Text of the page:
AuthorRangelov, Sarah B.
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AbstractProblem: Accurate and timely vision screening for visual acuity is imperative for cognitive and social development. Visual acuity screening can be assessed in the pediatric primary care office using chart-based screening, and evidence supports such screening. Children who fail vision screening should be referred to a pediatric eye specialist. Purpose: The purpose of this quality improvement (QI) project is to implement and evaluate systematic vision screening for patients seen for an initial medical exam upon entering foster care. Methods: A QI project was designed to implement vision screening in a pediatric primary care clinic for new patients between the ages of 3-18 years old who attend their initial medical exam upon entering foster care. Screening was performed using SNELLEN letter or LEA symbol charts. The project’s goals were to achieve 100% education of staff on vision screening procedures, 100% compliance with vision screening tool, and referral of all patients with a failed vision screening. Results: Vision screening was successfully implemented with high rates of screening completion and referrals. At completion of the Q/I project, 90.4% (75/83) of eligible patients were screened. Thirty-nine patients had failed vision screenings and 92.3% (36/39) were referred to an eye specialist. Conclusions: An overwhelming majority of patients were screened for visual acuity; nearly all children with a failed screening result were referred to an eye care specialist. This QI project was successful in implementing a visual acuity screening process and referral for vision concerns in an outpatient pediatric primary care setting. The visual acuity screening could easily be replicated in other pediatric practices.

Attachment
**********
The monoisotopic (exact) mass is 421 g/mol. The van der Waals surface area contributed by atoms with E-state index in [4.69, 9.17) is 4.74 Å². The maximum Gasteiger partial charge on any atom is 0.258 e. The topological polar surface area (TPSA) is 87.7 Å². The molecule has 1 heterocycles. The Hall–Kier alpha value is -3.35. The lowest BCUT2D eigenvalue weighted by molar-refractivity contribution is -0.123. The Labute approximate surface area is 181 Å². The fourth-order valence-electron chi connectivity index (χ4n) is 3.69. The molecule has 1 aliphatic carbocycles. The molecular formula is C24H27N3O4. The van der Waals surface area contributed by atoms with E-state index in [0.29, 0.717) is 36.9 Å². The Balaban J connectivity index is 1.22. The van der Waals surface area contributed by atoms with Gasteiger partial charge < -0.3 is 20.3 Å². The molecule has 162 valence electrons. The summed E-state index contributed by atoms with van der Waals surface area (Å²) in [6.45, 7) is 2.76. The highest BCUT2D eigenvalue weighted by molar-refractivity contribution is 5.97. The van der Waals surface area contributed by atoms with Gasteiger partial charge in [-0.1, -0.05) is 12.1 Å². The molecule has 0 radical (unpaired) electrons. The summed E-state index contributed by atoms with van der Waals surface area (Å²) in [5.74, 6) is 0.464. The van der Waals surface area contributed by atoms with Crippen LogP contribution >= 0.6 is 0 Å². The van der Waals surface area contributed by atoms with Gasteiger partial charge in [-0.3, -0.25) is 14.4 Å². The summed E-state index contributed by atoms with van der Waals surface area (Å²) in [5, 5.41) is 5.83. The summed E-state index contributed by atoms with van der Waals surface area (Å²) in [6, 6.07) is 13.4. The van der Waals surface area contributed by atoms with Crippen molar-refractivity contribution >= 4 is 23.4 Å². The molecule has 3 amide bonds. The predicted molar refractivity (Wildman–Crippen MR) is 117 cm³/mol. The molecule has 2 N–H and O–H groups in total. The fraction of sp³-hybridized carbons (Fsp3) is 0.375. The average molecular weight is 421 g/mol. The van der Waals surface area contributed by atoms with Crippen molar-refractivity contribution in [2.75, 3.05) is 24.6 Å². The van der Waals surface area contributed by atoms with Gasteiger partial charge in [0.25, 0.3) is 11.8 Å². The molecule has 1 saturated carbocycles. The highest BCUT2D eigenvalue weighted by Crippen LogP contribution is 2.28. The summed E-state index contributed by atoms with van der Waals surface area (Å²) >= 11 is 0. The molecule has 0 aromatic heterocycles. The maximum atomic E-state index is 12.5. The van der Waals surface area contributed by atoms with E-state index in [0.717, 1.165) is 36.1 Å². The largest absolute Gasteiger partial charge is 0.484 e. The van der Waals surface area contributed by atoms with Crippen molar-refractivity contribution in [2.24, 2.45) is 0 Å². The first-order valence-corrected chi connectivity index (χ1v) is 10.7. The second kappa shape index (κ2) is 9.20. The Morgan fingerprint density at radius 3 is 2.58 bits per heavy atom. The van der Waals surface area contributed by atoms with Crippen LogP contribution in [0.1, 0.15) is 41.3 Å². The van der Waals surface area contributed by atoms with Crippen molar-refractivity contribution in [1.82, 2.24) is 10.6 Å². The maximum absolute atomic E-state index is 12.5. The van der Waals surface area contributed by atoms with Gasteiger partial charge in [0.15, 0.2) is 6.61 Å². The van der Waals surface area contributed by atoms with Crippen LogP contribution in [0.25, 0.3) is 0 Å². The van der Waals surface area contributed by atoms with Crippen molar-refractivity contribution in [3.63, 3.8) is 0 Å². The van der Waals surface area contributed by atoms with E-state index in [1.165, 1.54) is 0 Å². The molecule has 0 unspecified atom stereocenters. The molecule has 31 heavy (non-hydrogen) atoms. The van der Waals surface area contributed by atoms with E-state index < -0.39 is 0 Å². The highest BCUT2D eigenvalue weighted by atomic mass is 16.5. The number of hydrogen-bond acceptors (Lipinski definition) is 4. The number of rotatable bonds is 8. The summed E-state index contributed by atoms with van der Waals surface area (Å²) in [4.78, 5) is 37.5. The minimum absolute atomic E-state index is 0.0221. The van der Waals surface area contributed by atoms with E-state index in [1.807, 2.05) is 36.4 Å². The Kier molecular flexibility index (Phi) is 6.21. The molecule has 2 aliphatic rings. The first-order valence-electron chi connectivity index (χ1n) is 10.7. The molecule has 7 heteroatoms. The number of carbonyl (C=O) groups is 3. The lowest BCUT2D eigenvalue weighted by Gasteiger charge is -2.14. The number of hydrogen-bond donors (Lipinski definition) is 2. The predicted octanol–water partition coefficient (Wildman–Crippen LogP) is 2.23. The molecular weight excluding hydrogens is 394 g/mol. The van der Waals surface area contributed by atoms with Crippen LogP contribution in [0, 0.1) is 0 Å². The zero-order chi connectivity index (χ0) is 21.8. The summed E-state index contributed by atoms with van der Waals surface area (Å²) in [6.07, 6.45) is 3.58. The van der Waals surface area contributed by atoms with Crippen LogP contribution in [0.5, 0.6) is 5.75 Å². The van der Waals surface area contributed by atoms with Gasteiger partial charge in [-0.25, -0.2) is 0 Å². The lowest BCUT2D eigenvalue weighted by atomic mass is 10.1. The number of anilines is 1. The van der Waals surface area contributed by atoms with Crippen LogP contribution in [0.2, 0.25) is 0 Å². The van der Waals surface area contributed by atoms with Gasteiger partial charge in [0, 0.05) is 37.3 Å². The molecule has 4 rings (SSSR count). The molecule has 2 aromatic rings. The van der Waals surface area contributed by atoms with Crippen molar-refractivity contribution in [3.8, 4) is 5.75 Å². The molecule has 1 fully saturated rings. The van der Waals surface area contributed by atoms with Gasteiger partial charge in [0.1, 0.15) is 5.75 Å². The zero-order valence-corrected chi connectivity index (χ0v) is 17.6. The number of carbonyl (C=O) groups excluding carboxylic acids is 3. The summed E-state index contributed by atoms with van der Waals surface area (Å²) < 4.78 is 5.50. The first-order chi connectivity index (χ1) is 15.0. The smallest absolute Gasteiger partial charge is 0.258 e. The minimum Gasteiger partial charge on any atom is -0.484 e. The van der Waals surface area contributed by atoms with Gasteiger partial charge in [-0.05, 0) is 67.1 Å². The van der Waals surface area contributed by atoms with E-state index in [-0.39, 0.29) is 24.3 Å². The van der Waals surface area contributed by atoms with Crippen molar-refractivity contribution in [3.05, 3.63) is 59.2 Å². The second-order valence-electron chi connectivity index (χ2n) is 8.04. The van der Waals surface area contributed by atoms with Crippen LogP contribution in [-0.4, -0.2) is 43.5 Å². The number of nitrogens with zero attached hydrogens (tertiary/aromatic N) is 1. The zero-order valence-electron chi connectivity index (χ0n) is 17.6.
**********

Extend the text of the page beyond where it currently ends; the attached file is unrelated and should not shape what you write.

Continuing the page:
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Identifier to cite or link to this itemhttp://hdl.handle.net/10713/20886
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Except where otherwise noted, this item's license is described as Attribution-NonCommercial-NoDerivatives 4.0 International